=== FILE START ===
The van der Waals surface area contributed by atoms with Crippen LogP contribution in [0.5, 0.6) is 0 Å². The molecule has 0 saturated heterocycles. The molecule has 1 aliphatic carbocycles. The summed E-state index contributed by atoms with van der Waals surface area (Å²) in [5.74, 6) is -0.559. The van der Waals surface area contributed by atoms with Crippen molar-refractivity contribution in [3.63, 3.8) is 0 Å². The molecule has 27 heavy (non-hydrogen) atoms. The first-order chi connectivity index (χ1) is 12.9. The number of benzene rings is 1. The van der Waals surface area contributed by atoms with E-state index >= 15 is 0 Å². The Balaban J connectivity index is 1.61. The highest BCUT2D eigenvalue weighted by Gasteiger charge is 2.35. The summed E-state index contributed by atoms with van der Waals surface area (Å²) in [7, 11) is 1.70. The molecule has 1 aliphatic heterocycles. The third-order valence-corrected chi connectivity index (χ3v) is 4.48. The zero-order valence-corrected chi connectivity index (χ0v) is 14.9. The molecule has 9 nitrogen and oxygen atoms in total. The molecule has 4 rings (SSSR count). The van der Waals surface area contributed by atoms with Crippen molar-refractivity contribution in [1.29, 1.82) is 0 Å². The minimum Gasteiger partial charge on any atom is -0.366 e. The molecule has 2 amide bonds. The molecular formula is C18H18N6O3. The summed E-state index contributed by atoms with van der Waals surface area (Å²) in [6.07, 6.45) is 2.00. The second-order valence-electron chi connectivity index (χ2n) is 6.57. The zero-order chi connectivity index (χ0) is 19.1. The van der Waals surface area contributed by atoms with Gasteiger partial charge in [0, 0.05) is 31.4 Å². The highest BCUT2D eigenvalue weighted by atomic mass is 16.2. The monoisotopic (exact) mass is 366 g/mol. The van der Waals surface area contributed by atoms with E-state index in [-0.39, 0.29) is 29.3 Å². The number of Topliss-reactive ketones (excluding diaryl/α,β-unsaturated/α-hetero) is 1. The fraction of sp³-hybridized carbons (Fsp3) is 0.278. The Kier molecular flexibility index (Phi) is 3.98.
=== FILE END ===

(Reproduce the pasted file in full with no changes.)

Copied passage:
The van der Waals surface area contributed by atoms with Crippen LogP contribution in [0.5, 0.6) is 0 Å². The molecule has 0 saturated heterocycles. The molecule has 1 aliphatic carbocycles. The summed E-state index contributed by atoms with van der Waals surface area (Å²) in [5.74, 6) is -0.559. The van der Waals surface area contributed by atoms with Crippen molar-refractivity contribution in [3.63, 3.8) is 0 Å². The molecule has 27 heavy (non-hydrogen) atoms. The first-order chi connectivity index (χ1) is 12.9. The number of benzene rings is 1. The van der Waals surface area contributed by atoms with E-state index >= 15 is 0 Å². The Balaban J connectivity index is 1.61. The highest BCUT2D eigenvalue weighted by Gasteiger charge is 2.35. The summed E-state index contributed by atoms with van der Waals surface area (Å²) in [7, 11) is 1.70. The molecule has 1 aliphatic heterocycles. The third-order valence-corrected chi connectivity index (χ3v) is 4.48. The zero-order valence-corrected chi connectivity index (χ0v) is 14.9. The molecule has 9 nitrogen and oxygen atoms in total. The molecule has 4 rings (SSSR count). The van der Waals surface area contributed by atoms with Crippen molar-refractivity contribution in [1.29, 1.82) is 0 Å². The minimum Gasteiger partial charge on any atom is -0.366 e. The molecule has 2 amide bonds. The molecular formula is C18H18N6O3. The summed E-state index contributed by atoms with van der Waals surface area (Å²) in [6.07, 6.45) is 2.00. The second-order valence-electron chi connectivity index (χ2n) is 6.57. The zero-order chi connectivity index (χ0) is 19.1. The van der Waals surface area contributed by atoms with Gasteiger partial charge in [0, 0.05) is 31.4 Å². The highest BCUT2D eigenvalue weighted by atomic mass is 16.2. The monoisotopic (exact) mass is 366 g/mol. The van der Waals surface area contributed by atoms with E-state index in [-0.39, 0.29) is 29.3 Å². The number of Topliss-reactive ketones (excluding diaryl/α,β-unsaturated/α-hetero) is 1. The fraction of sp³-hybridized carbons (Fsp3) is 0.278. The Kier molecular flexibility index (Phi) is 3.98.